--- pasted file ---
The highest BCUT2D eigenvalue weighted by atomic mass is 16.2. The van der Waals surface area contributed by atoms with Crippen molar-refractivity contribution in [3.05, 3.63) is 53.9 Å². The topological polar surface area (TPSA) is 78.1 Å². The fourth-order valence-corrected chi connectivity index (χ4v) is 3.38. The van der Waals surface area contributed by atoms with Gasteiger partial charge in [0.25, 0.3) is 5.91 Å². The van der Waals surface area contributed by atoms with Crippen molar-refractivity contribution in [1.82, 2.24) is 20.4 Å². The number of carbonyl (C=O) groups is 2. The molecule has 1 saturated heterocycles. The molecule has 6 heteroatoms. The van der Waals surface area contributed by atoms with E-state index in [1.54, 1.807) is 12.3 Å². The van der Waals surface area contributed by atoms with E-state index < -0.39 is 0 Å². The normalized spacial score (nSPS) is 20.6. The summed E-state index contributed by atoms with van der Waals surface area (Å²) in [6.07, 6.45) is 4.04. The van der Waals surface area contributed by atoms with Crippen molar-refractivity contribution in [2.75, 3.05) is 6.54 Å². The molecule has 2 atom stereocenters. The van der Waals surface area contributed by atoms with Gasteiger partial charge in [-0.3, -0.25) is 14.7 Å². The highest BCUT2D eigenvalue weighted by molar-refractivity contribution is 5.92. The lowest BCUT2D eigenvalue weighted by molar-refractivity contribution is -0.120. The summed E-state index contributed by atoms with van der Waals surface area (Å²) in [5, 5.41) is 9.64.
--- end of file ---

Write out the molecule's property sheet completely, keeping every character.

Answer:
The highest BCUT2D eigenvalue weighted by atomic mass is 16.2. The van der Waals surface area contributed by atoms with Crippen molar-refractivity contribution in [3.05, 3.63) is 53.9 Å². The topological polar surface area (TPSA) is 78.1 Å². The fourth-order valence-corrected chi connectivity index (χ4v) is 3.38. The van der Waals surface area contributed by atoms with Gasteiger partial charge in [0.25, 0.3) is 5.91 Å². The van der Waals surface area contributed by atoms with Crippen molar-refractivity contribution in [1.82, 2.24) is 20.4 Å². The number of carbonyl (C=O) groups is 2. The molecule has 1 saturated heterocycles. The molecule has 6 heteroatoms. The van der Waals surface area contributed by atoms with E-state index in [1.54, 1.807) is 12.3 Å². The van der Waals surface area contributed by atoms with E-state index < -0.39 is 0 Å². The normalized spacial score (nSPS) is 20.6. The summed E-state index contributed by atoms with van der Waals surface area (Å²) in [6.07, 6.45) is 4.04. The van der Waals surface area contributed by atoms with Crippen molar-refractivity contribution in [2.75, 3.05) is 6.54 Å². The molecule has 2 atom stereocenters. The van der Waals surface area contributed by atoms with Gasteiger partial charge in [-0.3, -0.25) is 14.7 Å². The highest BCUT2D eigenvalue weighted by molar-refractivity contribution is 5.92. The lowest BCUT2D eigenvalue weighted by molar-refractivity contribution is -0.120. The summed E-state index contributed by atoms with van der Waals surface area (Å²) in [5, 5.41) is 9.64.